The Spine of the Game?
Bateman continued: "I call this 'The Spine of the Game'. These are the events the player must progress through to finish the game -- it's rare that a player must play through all the events to finish it. But to get to the end the player must play through all of these events. Each part of this spine requires a complete trail of breadcrumbs. Most modern games have one spine -- there's one fixed major path through the game. But it's perfectly possible to have multiple spines. And these create specific problems for game writers."
"A linear spine is a very efficient way to make games. It's cost-effective" and, he suggested, much easier to write for. "If you're completely insane, you can approach a branching structure. If you hate your company why don't you suggest a game with a branching structure? Most players are going to play through the game once or twice. It's too much work for what it is." The need for a player to make arbitrary decisions is "just nonsense. It's not entertaining," Bateman claimed.
"A game like Deus Ex," has parallel paths, Bateman put forth, "where the events combine and return to a central path. But it also has side routes. You can draw equal or different attention to the different routes. You've got this option here to point the player in a direction but have little intriguing things off to the side -- which gives the player more of a sense of agency. Again, it's slightly illusory because you're going to combine them back at the end. This is a reasonable compromise."
In the threaded structure, which Bateman used for Discworld Noir, "there are these little separate vignettes that seem unrelated" and "the player can come to these at different times." In the game, a player that missed a plot point in the first chapter would have it forced on him by an NPC in the second chapter. "The players often feel like they have more agency than they do because they have more of a chance to investigate things. The important thing was that there were some nice ideas here but it didn't work. I was the only one on the game project who understood the game structure, so if I had left the project everyone would have been screwed."
"A sort of dynamic object oriented approach -- imagine what's going on here -- you structure your game more like a TV show." Bateman posited, as an in-his-opinion untested alternative. Essentially, episodes and scenes -- which can link together in different ways. "It's a lot less wasteful than branching and it's a lot more tenable. But publishers don't want to pay for it, is the bottom line -- and the number of players who are going to truly appreciate it are in the minority. But the vocal hardcore sell the games to everyone else." In Bateman's view, if a developer could harness this form in a way that a mainstream audience could understand, it would work. "It's possible that you could use a [Mario 64-like non-linear, location-based] platform game system to hang this structure on."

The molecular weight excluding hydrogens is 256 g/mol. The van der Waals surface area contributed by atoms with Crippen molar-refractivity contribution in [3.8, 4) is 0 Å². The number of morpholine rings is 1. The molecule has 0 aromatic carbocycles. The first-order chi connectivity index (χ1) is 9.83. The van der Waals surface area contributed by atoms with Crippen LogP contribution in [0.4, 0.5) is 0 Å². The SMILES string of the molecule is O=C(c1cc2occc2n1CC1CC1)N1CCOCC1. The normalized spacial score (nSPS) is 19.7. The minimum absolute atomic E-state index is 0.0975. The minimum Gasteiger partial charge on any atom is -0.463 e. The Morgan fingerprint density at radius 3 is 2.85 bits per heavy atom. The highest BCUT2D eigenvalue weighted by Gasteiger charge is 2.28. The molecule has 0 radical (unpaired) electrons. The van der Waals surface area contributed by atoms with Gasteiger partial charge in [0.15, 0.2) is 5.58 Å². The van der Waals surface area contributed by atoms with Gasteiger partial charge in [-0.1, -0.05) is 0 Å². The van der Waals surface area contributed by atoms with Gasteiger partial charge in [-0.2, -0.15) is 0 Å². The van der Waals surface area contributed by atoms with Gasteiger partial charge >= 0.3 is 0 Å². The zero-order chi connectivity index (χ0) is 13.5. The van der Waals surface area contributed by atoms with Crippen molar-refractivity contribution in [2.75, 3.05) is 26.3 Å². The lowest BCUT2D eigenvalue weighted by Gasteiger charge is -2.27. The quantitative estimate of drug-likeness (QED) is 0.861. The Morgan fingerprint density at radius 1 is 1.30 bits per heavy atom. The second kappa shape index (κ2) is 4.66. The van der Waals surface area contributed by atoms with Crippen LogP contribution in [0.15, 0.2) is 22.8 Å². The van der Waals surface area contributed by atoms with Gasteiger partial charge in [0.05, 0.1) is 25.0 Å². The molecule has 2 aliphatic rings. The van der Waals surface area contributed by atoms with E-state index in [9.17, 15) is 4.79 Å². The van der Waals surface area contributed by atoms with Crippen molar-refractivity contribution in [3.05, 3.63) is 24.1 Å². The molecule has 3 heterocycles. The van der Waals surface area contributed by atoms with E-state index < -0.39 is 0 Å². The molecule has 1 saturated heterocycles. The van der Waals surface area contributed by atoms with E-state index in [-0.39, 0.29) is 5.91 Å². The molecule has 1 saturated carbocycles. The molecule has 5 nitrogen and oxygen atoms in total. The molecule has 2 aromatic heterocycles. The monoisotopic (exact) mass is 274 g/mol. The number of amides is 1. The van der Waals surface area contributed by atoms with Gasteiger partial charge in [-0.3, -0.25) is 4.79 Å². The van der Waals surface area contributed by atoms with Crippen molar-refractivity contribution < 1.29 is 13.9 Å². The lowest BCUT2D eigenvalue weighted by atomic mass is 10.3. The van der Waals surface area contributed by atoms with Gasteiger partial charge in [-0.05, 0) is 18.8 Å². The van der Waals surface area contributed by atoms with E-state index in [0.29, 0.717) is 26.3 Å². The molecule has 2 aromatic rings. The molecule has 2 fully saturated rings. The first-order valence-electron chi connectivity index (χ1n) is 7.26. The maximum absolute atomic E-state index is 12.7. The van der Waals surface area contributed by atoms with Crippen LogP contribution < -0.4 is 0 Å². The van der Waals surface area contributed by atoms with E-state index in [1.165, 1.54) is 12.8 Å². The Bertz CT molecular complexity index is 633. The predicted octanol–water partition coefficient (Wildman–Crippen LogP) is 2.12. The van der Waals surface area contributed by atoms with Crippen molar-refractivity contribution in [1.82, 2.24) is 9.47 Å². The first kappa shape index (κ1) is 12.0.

Exploring Narrative Techniques
"You want to save your cutscenes for things that can only be delivered in a cutscene -- where it would be just a nightmare delivered in play," is Bateman's feeling. "Another good tip is to graph the game spine. If it's linear that's kind of a waste of time, but if it's got any element that comes out of a linear section, it's worth having a diagram to show how these events connect."
He continued: "You want someone in the programming team and the art team to understand this" as well as the people who work with it more directly. "Group related parts of the narrative into threads -- if you can break the story down to acts or threads that makes a complete section of the narrative, it makes breadcrumbing much easier. You just have to connect the threads together to complete the narrative."
Bateman then came back to funneling. "You can't control [players] and they will do the most imaginably terrible thing to break your game." A journal or notebook is a "nice, cost-effective way" of doing offering funneling. "Another approach is to mark the map. It's not enormously narrative, but it's pretty hard to go wrong with." An active compass, which points the player, is a permutation of the marked map, it was suggested. He also recommended trying guiding characters, and events that find the player, no matter the path he or she takes.
He gave an example -- The Legend of Zelda: Ocarina of Time's Navi the fairy -- who annoyingly tells you the next plot point while you're trying to accomplish (and enjoy) something else. He observed that Nintendo abandoned this with Wind Waker, for the most part, but many games still use this irritating tactic.
Another less annoying example is Castlevania: Aria of Sorrow's Mina, who hangs out next to the game's store, which you'll visit often and can ask for help. "Often the player knows what you'll tell them in the hint, but they're stuck on something else. It's difficult to anticipate," Bateman observed.
Of course, he pointed out, the Grand Theft Auto series uses hotspots on the map and the compass, which is "hybrid breadcrumbing and funneling -- it's efficient and clear, but there's room for improvement from a narrative perspective." When asked if more breadcrumbing reduces the need for funneling, Bateman agreed. "I think that's the case. There's less of a need for funneling support" if the path is easy to follow.